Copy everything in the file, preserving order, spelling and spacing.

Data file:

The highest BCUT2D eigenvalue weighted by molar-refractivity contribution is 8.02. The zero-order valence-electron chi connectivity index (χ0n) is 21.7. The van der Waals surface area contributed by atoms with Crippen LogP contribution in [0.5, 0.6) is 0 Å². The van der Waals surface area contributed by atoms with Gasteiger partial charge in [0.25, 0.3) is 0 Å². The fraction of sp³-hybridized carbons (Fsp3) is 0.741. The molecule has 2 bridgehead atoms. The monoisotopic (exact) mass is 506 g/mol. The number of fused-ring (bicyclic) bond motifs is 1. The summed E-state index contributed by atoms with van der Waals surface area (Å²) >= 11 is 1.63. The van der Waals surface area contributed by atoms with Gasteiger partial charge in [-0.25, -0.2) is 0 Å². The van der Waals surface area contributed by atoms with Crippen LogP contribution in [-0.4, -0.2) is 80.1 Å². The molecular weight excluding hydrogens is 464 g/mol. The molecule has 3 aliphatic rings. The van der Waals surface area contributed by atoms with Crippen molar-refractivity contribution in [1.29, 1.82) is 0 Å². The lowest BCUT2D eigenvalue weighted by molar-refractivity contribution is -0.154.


The highest BCUT2D eigenvalue weighted by molar-refractivity contribution is 8.02. The zero-order valence-electron chi connectivity index (χ0n) is 21.7. The van der Waals surface area contributed by atoms with Crippen LogP contribution in [0.5, 0.6) is 0 Å². The van der Waals surface area contributed by atoms with Gasteiger partial charge in [0.25, 0.3) is 0 Å². The fraction of sp³-hybridized carbons (Fsp3) is 0.741. The molecule has 2 bridgehead atoms. The monoisotopic (exact) mass is 506 g/mol. The number of fused-ring (bicyclic) bond motifs is 1. The summed E-state index contributed by atoms with van der Waals surface area (Å²) >= 11 is 1.63. The van der Waals surface area contributed by atoms with Gasteiger partial charge in [-0.25, -0.2) is 0 Å². The van der Waals surface area contributed by atoms with Crippen LogP contribution in [-0.4, -0.2) is 80.1 Å². The molecular weight excluding hydrogens is 464 g/mol. The molecule has 3 aliphatic rings. The van der Waals surface area contributed by atoms with Crippen molar-refractivity contribution in [1.29, 1.82) is 0 Å². The lowest BCUT2D eigenvalue weighted by molar-refractivity contribution is -0.154.